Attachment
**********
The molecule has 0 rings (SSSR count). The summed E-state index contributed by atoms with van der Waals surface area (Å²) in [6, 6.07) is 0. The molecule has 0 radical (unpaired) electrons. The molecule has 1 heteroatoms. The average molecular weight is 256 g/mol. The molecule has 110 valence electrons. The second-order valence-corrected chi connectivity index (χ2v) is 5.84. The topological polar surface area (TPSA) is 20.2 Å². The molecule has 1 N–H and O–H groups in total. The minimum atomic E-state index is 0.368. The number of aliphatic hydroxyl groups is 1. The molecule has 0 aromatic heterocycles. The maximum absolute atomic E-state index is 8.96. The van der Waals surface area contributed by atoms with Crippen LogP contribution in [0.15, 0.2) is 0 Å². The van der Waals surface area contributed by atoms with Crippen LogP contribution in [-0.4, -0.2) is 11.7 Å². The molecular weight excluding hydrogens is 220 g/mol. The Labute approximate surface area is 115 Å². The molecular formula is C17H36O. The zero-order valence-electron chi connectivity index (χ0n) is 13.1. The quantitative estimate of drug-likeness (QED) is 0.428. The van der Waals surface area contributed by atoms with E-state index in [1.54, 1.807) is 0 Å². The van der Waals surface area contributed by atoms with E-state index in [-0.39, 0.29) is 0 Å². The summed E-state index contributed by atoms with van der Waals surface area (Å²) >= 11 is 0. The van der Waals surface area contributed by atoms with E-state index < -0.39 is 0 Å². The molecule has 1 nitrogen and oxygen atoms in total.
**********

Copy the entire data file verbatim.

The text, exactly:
The molecule has 0 rings (SSSR count). The summed E-state index contributed by atoms with van der Waals surface area (Å²) in [6, 6.07) is 0. The molecule has 0 radical (unpaired) electrons. The molecule has 1 heteroatoms. The average molecular weight is 256 g/mol. The molecule has 110 valence electrons. The second-order valence-corrected chi connectivity index (χ2v) is 5.84. The topological polar surface area (TPSA) is 20.2 Å². The molecule has 1 N–H and O–H groups in total. The minimum atomic E-state index is 0.368. The number of aliphatic hydroxyl groups is 1. The molecule has 0 aromatic heterocycles. The maximum absolute atomic E-state index is 8.96. The van der Waals surface area contributed by atoms with Crippen LogP contribution in [0.15, 0.2) is 0 Å². The van der Waals surface area contributed by atoms with Crippen LogP contribution in [-0.4, -0.2) is 11.7 Å². The molecular weight excluding hydrogens is 220 g/mol. The Labute approximate surface area is 115 Å². The molecular formula is C17H36O. The zero-order valence-electron chi connectivity index (χ0n) is 13.1. The quantitative estimate of drug-likeness (QED) is 0.428. The van der Waals surface area contributed by atoms with E-state index in [1.54, 1.807) is 0 Å². The van der Waals surface area contributed by atoms with E-state index in [-0.39, 0.29) is 0 Å². The summed E-state index contributed by atoms with van der Waals surface area (Å²) >= 11 is 0. The van der Waals surface area contributed by atoms with E-state index < -0.39 is 0 Å². The molecule has 1 nitrogen and oxygen atoms in total.